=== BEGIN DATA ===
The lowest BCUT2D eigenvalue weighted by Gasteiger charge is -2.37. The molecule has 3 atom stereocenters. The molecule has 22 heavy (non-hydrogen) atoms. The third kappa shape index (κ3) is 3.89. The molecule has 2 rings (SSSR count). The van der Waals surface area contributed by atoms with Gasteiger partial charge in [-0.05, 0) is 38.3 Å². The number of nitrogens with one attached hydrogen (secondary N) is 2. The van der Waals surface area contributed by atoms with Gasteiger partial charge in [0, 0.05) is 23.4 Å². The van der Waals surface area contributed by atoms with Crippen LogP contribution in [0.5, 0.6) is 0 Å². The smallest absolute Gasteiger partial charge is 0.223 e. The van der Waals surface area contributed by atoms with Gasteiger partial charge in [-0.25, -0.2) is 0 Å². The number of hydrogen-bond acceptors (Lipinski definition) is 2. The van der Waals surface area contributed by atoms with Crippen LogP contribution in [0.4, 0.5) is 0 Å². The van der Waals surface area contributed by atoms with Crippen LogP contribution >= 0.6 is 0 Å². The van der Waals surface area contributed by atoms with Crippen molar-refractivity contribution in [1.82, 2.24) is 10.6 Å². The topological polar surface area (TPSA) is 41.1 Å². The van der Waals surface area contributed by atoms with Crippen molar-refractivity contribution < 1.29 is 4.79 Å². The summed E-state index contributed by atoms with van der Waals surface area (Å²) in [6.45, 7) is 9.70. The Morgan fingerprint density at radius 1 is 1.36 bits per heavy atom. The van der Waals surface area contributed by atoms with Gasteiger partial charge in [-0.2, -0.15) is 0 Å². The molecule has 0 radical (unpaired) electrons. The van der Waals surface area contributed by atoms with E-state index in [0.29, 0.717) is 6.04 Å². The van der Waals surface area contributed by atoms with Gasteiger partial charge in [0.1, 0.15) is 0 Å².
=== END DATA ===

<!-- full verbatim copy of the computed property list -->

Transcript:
The lowest BCUT2D eigenvalue weighted by Gasteiger charge is -2.37. The molecule has 3 atom stereocenters. The molecule has 22 heavy (non-hydrogen) atoms. The third kappa shape index (κ3) is 3.89. The molecule has 2 rings (SSSR count). The van der Waals surface area contributed by atoms with Gasteiger partial charge in [-0.05, 0) is 38.3 Å². The number of nitrogens with one attached hydrogen (secondary N) is 2. The van der Waals surface area contributed by atoms with Gasteiger partial charge in [0, 0.05) is 23.4 Å². The van der Waals surface area contributed by atoms with Crippen LogP contribution in [0.5, 0.6) is 0 Å². The smallest absolute Gasteiger partial charge is 0.223 e. The van der Waals surface area contributed by atoms with Gasteiger partial charge in [-0.25, -0.2) is 0 Å². The number of hydrogen-bond acceptors (Lipinski definition) is 2. The van der Waals surface area contributed by atoms with Crippen LogP contribution in [0.4, 0.5) is 0 Å². The van der Waals surface area contributed by atoms with Crippen LogP contribution >= 0.6 is 0 Å². The van der Waals surface area contributed by atoms with Crippen molar-refractivity contribution in [1.82, 2.24) is 10.6 Å². The topological polar surface area (TPSA) is 41.1 Å². The van der Waals surface area contributed by atoms with Crippen molar-refractivity contribution < 1.29 is 4.79 Å². The summed E-state index contributed by atoms with van der Waals surface area (Å²) in [6.45, 7) is 9.70. The Morgan fingerprint density at radius 1 is 1.36 bits per heavy atom. The van der Waals surface area contributed by atoms with Gasteiger partial charge in [-0.2, -0.15) is 0 Å². The molecule has 0 radical (unpaired) electrons. The van der Waals surface area contributed by atoms with E-state index in [0.29, 0.717) is 6.04 Å². The van der Waals surface area contributed by atoms with Gasteiger partial charge in [0.1, 0.15) is 0 Å².